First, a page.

Getting The Gig – What Other Musicians Look For In A Rock Bass Player
So you’re a rock bass player and you’re auditioning for a band. You’ve got your Billy Sheehan drill trick all ready to go and you can nail the bass solo from Sweet Child O’ Mine. It’s time to throw up the devil horns and impress the **** out of your soon-to-be bandmates. Except there’s one tiny little problem. They don’t care about drill tricks and bass solos, which means you’re probably screwed.
Yes, I’m a guitar player. No, I’m not here to tell you how to play bass, but I am here to tell you this: if my rhythm is better than yours, you’re not getting into my band. You are, first and foremost, part of the rhythm section. You and the drummer make up the backbone of the entire band. Your rhythm needs to be so solid that you and the drummer share a single rhythmic brain, ultimately creating a the kind of steady beat that makes the crowd move and keeps the other members of the band grounded all at the same time.
I don’t care if you play with a pick or with your fingers. I don’t care what fingerings you use to play your parts. I don’t even care if you simplify your part in order to keep the beat rock solid. I do care if you and the drummer are not in sync. I do care if the tension between your part and the drummer’s part lead to a fluctuating tempo.
You are the link between the drummer and the rest of the band. In a perfect world, I want you to understand the chord progression of the song AND how that chord progression relates to the rhythm, but if I have to settle for just one of those things, it’s rhythm all the way. If you can’t read music and don’t understand theory, that we can get around. If you can’t nail the rhythm, you’re done.
Lots of bass players seem to secretly want to be guitar players and so they also learn guitar since the two instruments are so closely related. Forget about the guitar for now. If there’s another instrument you should learn at first, it should be drums. Learn to feel the strong/weak pulse of downbeats and upbeats. Learn to think like a drummer and you will get better at the bass.
Get out that metronome and keep it near you at all times. This is your best friend, and he will get you the gig if you hang out with him long enough. I had a bass player come over to jam once who, I kid you not, could not play straight eighth notes to a metronome at 120 bpm. After he left my wife came into my practice room and asked my why the music sounded so bad. If my wife knows something’s wrong, you’ve got big, big problems.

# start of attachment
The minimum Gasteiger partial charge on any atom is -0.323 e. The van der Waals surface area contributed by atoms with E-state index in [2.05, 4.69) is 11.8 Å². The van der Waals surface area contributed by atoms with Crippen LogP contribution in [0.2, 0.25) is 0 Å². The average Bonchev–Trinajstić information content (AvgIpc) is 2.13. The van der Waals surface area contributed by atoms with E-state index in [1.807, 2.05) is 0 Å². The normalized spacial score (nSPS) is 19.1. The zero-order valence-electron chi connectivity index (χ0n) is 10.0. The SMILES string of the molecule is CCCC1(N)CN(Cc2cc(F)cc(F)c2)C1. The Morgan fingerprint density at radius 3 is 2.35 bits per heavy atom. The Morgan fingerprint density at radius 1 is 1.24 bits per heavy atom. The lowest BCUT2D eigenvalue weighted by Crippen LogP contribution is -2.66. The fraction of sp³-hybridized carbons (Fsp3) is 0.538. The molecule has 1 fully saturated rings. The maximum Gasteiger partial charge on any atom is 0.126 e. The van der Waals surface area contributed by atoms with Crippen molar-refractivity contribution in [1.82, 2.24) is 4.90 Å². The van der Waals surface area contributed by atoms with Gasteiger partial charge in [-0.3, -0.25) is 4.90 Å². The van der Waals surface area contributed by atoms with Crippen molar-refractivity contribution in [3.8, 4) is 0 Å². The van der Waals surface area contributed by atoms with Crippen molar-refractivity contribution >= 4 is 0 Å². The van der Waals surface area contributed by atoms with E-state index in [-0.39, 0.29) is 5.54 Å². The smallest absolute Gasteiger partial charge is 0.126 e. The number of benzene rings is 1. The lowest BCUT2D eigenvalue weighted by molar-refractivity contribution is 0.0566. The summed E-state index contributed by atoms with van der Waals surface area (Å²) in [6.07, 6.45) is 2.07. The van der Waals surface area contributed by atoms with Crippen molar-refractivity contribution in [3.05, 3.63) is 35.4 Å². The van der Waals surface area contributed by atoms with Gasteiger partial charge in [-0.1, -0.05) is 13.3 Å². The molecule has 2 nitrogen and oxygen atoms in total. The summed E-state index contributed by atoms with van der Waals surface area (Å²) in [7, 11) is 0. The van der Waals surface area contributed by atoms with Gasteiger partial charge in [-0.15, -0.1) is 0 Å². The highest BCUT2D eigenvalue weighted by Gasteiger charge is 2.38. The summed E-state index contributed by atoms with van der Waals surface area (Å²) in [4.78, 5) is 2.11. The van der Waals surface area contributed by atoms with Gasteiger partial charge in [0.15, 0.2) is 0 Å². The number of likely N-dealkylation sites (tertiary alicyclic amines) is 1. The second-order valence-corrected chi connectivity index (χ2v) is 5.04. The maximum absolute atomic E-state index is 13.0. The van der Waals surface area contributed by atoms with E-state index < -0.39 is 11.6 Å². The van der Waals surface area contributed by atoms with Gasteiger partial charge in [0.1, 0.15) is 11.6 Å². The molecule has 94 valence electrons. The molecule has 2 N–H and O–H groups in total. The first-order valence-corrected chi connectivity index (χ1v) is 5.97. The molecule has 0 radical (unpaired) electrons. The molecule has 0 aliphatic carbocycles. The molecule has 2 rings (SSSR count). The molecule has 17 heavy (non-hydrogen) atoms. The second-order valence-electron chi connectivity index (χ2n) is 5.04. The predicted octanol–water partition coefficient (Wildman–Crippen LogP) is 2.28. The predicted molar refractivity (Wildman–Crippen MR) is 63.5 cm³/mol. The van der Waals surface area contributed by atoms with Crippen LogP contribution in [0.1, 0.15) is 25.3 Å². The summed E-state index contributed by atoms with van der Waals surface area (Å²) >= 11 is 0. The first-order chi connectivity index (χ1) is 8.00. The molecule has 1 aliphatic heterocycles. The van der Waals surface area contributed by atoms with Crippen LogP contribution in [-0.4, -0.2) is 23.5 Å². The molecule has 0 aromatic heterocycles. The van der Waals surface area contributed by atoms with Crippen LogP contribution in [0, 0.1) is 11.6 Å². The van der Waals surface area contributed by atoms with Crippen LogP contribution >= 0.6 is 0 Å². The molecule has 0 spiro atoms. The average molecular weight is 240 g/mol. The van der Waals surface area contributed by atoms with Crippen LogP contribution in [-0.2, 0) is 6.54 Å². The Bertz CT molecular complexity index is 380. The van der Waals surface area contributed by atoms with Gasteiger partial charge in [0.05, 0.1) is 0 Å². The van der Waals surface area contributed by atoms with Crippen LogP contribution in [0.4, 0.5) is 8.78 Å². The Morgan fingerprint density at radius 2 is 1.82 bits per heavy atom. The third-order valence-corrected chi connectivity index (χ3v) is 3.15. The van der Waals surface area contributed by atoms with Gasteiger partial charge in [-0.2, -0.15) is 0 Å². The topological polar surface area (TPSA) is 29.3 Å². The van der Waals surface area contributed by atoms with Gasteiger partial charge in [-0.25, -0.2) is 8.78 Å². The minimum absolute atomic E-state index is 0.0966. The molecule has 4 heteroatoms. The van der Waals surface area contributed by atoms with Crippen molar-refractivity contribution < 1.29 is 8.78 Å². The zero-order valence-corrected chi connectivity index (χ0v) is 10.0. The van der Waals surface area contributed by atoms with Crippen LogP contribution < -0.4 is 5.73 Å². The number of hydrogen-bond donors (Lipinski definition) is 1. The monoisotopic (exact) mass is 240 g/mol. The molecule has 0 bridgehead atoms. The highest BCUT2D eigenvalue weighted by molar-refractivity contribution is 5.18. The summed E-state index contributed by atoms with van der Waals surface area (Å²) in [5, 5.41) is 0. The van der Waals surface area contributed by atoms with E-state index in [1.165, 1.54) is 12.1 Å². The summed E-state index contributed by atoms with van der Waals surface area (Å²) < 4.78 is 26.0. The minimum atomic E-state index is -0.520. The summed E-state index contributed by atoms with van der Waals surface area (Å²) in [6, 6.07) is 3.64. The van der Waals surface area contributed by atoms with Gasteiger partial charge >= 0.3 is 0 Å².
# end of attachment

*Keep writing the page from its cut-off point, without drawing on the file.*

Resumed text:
This is not meant to be demeaning, but it is meant to get your attention. If I haven’t already made it abundantly clear already, your top three priorities as a rock bass player trying to get a gig are rhythm, rhythm and rhythm.
There are people who make fun of bass players in general. I’m not one of them. Bass is an incredibly important piece of a rock and roll band. Without it everything sounds hollow and thin. As a rock bass player, though, make sure you understand what part you play in the band. If you want to play solos, switch to the guitar. If you want to be the center of attention, take singing lessons. If you want to lock down the rhythm section and join forces with the drummer to be the engine behind everything, you’re in the right place.
Nail the rhythm, and you’ll get the gig.
About the author: Dan Vuksanovich received his Master of Music degree in classical guitar performance from the Peabody Conservatory of The Johns Hopkins University in 1999. He currently teaches and blogs about how to get better at guitar via his website, www.whyisuckatguitar.com